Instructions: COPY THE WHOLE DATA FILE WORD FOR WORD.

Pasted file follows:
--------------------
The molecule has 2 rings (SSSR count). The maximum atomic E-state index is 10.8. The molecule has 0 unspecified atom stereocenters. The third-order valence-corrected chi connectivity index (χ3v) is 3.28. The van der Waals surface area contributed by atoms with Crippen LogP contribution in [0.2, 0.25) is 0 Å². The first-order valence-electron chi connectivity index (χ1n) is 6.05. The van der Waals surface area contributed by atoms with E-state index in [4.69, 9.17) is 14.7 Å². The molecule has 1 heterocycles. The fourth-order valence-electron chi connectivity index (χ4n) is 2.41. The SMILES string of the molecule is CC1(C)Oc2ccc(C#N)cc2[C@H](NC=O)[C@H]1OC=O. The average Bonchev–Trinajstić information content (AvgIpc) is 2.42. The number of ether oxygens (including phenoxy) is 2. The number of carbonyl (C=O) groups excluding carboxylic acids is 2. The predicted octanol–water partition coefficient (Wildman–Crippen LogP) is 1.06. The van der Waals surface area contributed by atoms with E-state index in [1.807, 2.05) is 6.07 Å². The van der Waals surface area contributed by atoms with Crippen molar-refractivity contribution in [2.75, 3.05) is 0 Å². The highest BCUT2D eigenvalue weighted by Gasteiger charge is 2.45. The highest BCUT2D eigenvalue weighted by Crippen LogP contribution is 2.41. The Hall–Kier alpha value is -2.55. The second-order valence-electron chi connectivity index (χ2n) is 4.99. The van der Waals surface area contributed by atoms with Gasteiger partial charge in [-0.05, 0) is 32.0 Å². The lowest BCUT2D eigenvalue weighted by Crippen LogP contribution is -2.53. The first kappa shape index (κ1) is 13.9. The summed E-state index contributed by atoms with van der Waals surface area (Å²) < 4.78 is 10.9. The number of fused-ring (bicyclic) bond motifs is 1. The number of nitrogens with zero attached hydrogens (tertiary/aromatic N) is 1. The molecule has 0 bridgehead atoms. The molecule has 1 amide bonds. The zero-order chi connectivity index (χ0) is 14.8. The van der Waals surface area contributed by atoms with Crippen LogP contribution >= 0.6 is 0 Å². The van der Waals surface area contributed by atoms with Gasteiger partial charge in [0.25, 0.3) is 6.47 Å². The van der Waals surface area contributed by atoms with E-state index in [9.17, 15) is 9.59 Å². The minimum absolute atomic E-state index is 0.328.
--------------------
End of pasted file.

The molecule has 2 rings (SSSR count). The maximum atomic E-state index is 10.8. The molecule has 0 unspecified atom stereocenters. The third-order valence-corrected chi connectivity index (χ3v) is 3.28. The van der Waals surface area contributed by atoms with Crippen LogP contribution in [0.2, 0.25) is 0 Å². The first-order valence-electron chi connectivity index (χ1n) is 6.05. The van der Waals surface area contributed by atoms with E-state index in [4.69, 9.17) is 14.7 Å². The molecule has 1 heterocycles. The fourth-order valence-electron chi connectivity index (χ4n) is 2.41. The SMILES string of the molecule is CC1(C)Oc2ccc(C#N)cc2[C@H](NC=O)[C@H]1OC=O. The average Bonchev–Trinajstić information content (AvgIpc) is 2.42. The number of ether oxygens (including phenoxy) is 2. The number of carbonyl (C=O) groups excluding carboxylic acids is 2. The predicted octanol–water partition coefficient (Wildman–Crippen LogP) is 1.06. The van der Waals surface area contributed by atoms with E-state index in [1.807, 2.05) is 6.07 Å². The van der Waals surface area contributed by atoms with Crippen molar-refractivity contribution in [2.75, 3.05) is 0 Å². The highest BCUT2D eigenvalue weighted by Gasteiger charge is 2.45. The highest BCUT2D eigenvalue weighted by Crippen LogP contribution is 2.41. The Hall–Kier alpha value is -2.55. The second-order valence-electron chi connectivity index (χ2n) is 4.99. The van der Waals surface area contributed by atoms with Gasteiger partial charge in [-0.05, 0) is 32.0 Å². The lowest BCUT2D eigenvalue weighted by Crippen LogP contribution is -2.53. The first kappa shape index (κ1) is 13.9. The summed E-state index contributed by atoms with van der Waals surface area (Å²) < 4.78 is 10.9. The number of fused-ring (bicyclic) bond motifs is 1. The number of nitrogens with zero attached hydrogens (tertiary/aromatic N) is 1. The molecule has 0 bridgehead atoms. The molecule has 1 amide bonds. The zero-order chi connectivity index (χ0) is 14.8. The van der Waals surface area contributed by atoms with Crippen LogP contribution >= 0.6 is 0 Å². The van der Waals surface area contributed by atoms with Gasteiger partial charge in [0.25, 0.3) is 6.47 Å². The van der Waals surface area contributed by atoms with E-state index in [9.17, 15) is 9.59 Å². The minimum absolute atomic E-state index is 0.328.